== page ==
CHICAGO -- Astros first-base coach Bobby Meacham, who came up with the New York Yankees when Lou Piniella was in the twilight of his playing career, said Tuesday he was glad his former teammate and manager was going out on his own terms.

Piniella announced Tuesday he would retire at the end of the season as manager of the Cubs.

"Once in a while in the winter, I'll see him in a Yankee fantasy camp or something to do with that, but it's good to say hi to him and know he's doing well and check on his family," Meacham said. "We have a connection from years ago and it's good to see him having a great career. I'm sure he's pleased with the way it's gone, and like all of us will some day, it's time to do something else."

Meacham, who played with the Yankees from 1983-88, was with the Bronx Bombers when Piniella was the manager, hitting coach and general manager.

"Lou was real intense as a player as he is as a manager," Meacham said. "Lou's a good guy. He used to get riled up out there. He's got the reputation for that, but the last couple of years he's calmed down and things have been even-keeled for him. His record shows what a good manager he is."

Paulino to miss four additional weeks

CHICAGO -- Astros right-hander Felipe Paulino will be out approximately four additional weeks after a team doctor diagnosed him Tuesday with a mild rotator cuff strain.

Paulino, who has been on the disabled list since June 21 with right rotator cuff tendinitis, has been hampered by injuries throughout his brief career. He was 1-8 in 14 starts this year, but had a respectable 4.40 ERA and was pitching better as the season progressed.

Paulino was examined in Houston by team medical director Dr. David Lintner after undergoing an MRI on Sunday.

"It's not good news, but it's not catastrophic," Astros general manager Ed Wade said. "It's a shame because he's thrown so well, and it looked like he had turned a lot of corners this year. He's facing another setback, and he's going to be have to apply himself the same way he did in the offseason and come back as strong as he can."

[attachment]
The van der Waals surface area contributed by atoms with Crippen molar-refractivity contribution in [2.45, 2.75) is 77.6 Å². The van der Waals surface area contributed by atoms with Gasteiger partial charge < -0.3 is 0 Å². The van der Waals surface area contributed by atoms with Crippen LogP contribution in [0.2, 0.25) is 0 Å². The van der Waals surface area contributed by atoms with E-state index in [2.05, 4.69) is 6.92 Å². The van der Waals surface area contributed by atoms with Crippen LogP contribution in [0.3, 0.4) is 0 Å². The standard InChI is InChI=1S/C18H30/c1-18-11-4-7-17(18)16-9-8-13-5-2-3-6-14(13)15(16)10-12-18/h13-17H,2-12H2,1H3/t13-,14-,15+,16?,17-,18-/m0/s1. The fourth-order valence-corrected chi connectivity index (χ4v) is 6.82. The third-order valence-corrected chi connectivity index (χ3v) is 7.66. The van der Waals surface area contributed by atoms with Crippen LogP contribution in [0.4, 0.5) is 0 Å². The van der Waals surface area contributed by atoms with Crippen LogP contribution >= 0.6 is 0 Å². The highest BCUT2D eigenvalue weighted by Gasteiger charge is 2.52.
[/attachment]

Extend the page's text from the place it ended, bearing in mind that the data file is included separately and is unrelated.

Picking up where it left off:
Paulino, 26, debuted for the Astros at the end of the 2007 season but missed the entire 2008 season while recovering from a pinched nerve in his right arm. He split time last year between Triple-A Round Rock and the Astros and was 3-11 with 6.27 ERA in 23 games (17 starts) in Houston, spending 15 days on the DL in June with a groin strain.

Veteran right-hander Brian Moehler, who's been on the DL since July 8 with a right groin strain, is nearing a return and could take Paulino's spot in the rotation. Left-hander Wesley Wright made his first Major League start Tuesday against the Cubs and could put himself in the mix.

"I'd love to see Wes throw well and give us some alternatives," Wade said. "Brian has done a real good job for us. He's been steady and reliable for us all the way through. Once he's back at 100 percent, he certainly figures back in our situation."

Free agency could be reality for Berkman

CHICAGO -- Considering the struggles he's had at the plate this season, Astros slugger Lance Berkman said Tuesday it wouldn't surprise him if the club decided not to pick up his option for 2011 and allowed him to become a free agent.

Berkman, who entered Tuesday hitting .250 with 12 homers and 43 RBIs, stands to make $15 million next season if the Astros pick up the option. If they decide not to pick it up, they'll pay him a $2 million buyout.